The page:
Open science skills for competing for funding from Horizon Europe

In the European Commission’s latest framework programme for research and innovation, Horizon Europe 2021-2027, applicants are required to account for how open science practices are to be implemented in their project and how these benefit the project’s overall aim. Open science practices are exemplified as open access publishing, pre-print publishing, registered reports, sharing of data, software, code or algorisms, engaging citizens and other stakeholder. It can also encompass other ways of enhance accessibility, transparency and reproducibility in research. In this blog entry, I have been talking to Anneli Wiklander and Teresia Rindefjäll, research funder advisors at Research Services to learn more about the implications of these new requirements.

Karolina: What impact do the descriptions of open science practices in applications have in the evaluation of proposals?

Teresia: The section where applicants describe the implementation of open science practices is included in the research methodology, which is part of the excellence section of the applications. Applications to EU have three parts, excellence, impact and implementation. Previously, open access publication was addressed in the impact section. Now the EU is talking instead of open science, which is a broader concept. The excellence section has a larger impact on the overall evaluation of the proposal compared to the impact and implementation sections. Therefore, descriptions of open science practices has a larger impact now than in any previous research programs.

Anneli: It is very important for researchers to understand what the concept Open Science and its components entail. Demands on making research data available and FAIR has been included in previous announcements but then with the possibility of opting in or out, this is not the case now. Open science is new for researchers and we need to see more evaluations of the applications to see the expectations from the EU and evaluators. We think it is important that LU provides support in the open science area to assist researchers that have questions. If you get 5 points in the other two sections of the proposal and 4,5 on the excellence section due to shortcoming relating to open science you might be out of the game.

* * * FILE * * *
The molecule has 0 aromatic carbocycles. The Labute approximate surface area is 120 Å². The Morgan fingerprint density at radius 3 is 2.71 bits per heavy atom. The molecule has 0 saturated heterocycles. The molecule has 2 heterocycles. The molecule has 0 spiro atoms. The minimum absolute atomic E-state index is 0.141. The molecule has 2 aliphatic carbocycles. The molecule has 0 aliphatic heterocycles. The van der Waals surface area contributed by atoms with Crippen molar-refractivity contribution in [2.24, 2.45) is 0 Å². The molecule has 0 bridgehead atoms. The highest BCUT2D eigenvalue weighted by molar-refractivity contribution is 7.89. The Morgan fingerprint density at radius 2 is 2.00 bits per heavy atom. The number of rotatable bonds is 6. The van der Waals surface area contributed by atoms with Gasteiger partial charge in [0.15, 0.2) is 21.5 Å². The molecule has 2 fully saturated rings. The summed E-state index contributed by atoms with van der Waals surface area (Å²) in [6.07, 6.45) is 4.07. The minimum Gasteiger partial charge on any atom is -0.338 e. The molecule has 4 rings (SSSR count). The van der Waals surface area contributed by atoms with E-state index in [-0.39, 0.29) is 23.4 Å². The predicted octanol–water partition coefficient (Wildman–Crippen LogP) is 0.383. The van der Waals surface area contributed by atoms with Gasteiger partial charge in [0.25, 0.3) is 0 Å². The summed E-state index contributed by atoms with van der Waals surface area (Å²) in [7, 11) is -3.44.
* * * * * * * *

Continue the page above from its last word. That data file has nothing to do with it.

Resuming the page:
Karolina: What questions have you received from researchers about open science relating to the calls that are part of this research program?

Teresia: We do not have a large material to draw conclusions from since not that many applications have been evaluated within the Horizon Europe 2021-2027 program yet. Personally, I have not received many questions and most have been rather general. For these questions we can refer researchers to their faculty libraries and to resources available online, but from what we have seen many  applicants address more established open science practices such as open access publishing and to a lesser degree other aspects of open science. As we see more evaluation reports we will analyse point reductions related to descriptions of how open science is implemented in projects and identify what kind of additional support researchers may need.

Anneli: It is common that researchers describe how they will make their publications open access, if they will publish pre-prints and then it is of course mandatory to have a data management plan.  From the evaluations that we have seen this far it is clear that evaluators expect more. There will not be one solution for all research areas, but a more equal approach with time, still adjusted to suit the research and project. Then there may also be differences between different calls within the program. In some calls, it is explicit that public engagement or involvement of stakeholders must be addressed. Another thing is that if a researcher do not plan to implement, say for example citizen science, in their project it can be good to describe the reasons for not doing so in case it could be seen as a relevant open science practice for the project by evaluators. However, this requires the research to know how to express this. I think more skills and competence related to open science is required at Lund University. For open access publishing and for writing data management plans the libraries offer plenty of support.

Karolina: From what you say, implementation of open science practices appear to have become an important aspect in applications when competing for funding from the EU.

Anneli: Yes, it has!

Teresia: Yes, and in the national strategy for Sweden’s involvement in Horizon there is a call for increasing participation. At Lund University, there is also an interest in increasing the number of successful applications to the EU. It is therefore important to highlight that the skills to adequately address open science practices in applications is a matter of being in a position to compete for these grants.

February 24, 2022

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